fellows

Vida Guzmić (b. 1986, Zagreb) is a visual artist working with video, sound and text. She completed her MA in New Media at the Academy of Fine Arts in Zagreb with Summa Cum Laude in 2012, Women´s Studies at the Center for Women´s Studies as well as the Curatorial Platform program in 2013, and WHW academy in 2019. In 2019 she was accepted as a fellow at HWP, International art study program organized by Ashkal Alwan, Beirut. Her work has been exhibited in Croatia and Europe since 2009 and she has held residencies at V2_Summersessions Test Lab, V2_Institute for unstable media in Rotterdam and KulturKontakt Austria, Vienna. Her current work explores the relations between objects and subjects, gendered geography and representation through screen technologies. She works both as a solo artist and in numerous collaborations and engaged practices. Since 2012 she has been a member of the multidisciplinaryart collective Space is Tactics and is part of the artist run organisation Studio Pangolin. She organizes numerous media workshops for young women, students, teenagers, Roma and non Roma school children through Studio Pangolin and is part of the recently formed collective Soundwords (with Nicole Hewitt and Ivan Slipčević). She is a member of HDLU- Croatian Association of Artists and was a visiting tutor at the Department of New Media, at the Academy of Fine Arts since 2016- 2019. She lives and works in Zagreb.

Link to Vimeo

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Artist statement

"I do think it’s a feminist film because I give space to things which were never, almost never, shown in that way, like the daily gestures of a woman. They are the lowest in the hierarchy of film images. A kiss or a car crash comes higher, and I don't think that's accidental. It's because these are women's gestures that they count for so little. That’s one reason I think it’s a feminist film. But more than a content, it’s because of the style. If you choose to show a woman's gestures so precisely, it's because you love them. In some way you recognize those gestures that have always been denied and ignored. I think that the real problem with women's films usually has nothing to do with the content. It’s that hardly any woman really has confidence enough to carry through on their feelings. Instead, the content is the simplest and most obvious thing. They deal with that and forget to look for formal ways to express what they are and what they want, their own rhythms, their own way of looking at things. A lot of women have unconscious contempt for their feelings. But I don’t think I do. I have enough confidence in myself. So that’s the other reason why I think it’s a feminist film- not just what is said but what is shown and how it’s shown."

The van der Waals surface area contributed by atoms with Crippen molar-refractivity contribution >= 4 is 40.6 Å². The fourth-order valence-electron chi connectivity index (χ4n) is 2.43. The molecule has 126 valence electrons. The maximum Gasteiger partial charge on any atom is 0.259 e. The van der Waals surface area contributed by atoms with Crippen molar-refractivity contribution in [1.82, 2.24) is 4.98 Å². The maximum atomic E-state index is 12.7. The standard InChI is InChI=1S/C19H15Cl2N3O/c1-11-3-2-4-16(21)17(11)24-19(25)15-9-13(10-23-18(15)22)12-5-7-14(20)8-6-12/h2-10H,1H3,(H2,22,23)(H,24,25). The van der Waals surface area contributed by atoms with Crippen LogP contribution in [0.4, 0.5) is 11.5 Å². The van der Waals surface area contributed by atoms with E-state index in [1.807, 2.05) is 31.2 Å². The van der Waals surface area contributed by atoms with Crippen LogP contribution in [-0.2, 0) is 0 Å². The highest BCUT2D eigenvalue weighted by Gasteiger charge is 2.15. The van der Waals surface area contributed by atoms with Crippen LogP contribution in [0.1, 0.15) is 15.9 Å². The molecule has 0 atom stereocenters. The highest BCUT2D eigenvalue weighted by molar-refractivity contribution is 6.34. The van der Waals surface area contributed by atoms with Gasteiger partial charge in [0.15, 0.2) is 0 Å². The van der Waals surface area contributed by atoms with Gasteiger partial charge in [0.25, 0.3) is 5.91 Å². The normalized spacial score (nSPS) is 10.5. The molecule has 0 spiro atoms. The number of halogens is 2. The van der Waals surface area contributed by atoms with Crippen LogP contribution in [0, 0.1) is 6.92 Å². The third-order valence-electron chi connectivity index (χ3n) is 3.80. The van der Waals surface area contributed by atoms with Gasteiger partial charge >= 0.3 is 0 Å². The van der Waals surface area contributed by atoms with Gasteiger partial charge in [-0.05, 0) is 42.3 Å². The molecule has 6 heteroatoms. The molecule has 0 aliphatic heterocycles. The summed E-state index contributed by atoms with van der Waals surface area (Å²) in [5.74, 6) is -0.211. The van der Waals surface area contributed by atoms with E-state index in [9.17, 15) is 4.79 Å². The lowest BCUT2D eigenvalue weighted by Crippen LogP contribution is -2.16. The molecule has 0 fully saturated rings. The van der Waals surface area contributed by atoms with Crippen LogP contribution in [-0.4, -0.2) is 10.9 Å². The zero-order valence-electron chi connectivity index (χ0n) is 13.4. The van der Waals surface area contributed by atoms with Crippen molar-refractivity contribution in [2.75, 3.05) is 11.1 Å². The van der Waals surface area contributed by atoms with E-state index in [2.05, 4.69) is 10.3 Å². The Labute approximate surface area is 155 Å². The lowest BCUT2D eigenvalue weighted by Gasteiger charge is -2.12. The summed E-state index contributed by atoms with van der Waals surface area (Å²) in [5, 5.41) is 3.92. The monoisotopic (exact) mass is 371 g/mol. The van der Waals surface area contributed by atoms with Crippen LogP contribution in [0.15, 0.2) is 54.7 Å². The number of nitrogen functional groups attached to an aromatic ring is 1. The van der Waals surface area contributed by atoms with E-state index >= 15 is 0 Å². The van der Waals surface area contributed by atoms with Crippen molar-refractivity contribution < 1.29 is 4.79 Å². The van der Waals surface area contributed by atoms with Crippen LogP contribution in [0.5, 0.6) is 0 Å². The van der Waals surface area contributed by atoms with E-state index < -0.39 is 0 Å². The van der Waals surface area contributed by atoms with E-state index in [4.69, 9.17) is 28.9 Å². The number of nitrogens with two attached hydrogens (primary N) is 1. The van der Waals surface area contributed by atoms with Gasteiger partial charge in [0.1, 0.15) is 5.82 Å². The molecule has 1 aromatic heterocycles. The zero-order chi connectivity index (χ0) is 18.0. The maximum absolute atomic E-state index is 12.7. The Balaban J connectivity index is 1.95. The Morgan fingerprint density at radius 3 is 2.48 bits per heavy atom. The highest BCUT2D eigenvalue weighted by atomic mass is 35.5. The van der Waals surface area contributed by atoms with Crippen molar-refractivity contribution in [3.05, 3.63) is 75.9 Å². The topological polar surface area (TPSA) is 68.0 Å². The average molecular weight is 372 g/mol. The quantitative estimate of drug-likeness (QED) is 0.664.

Chantal Akerman on Jeanne Dielman
Excerpts from an interview with Camera Obscura, November 1976.

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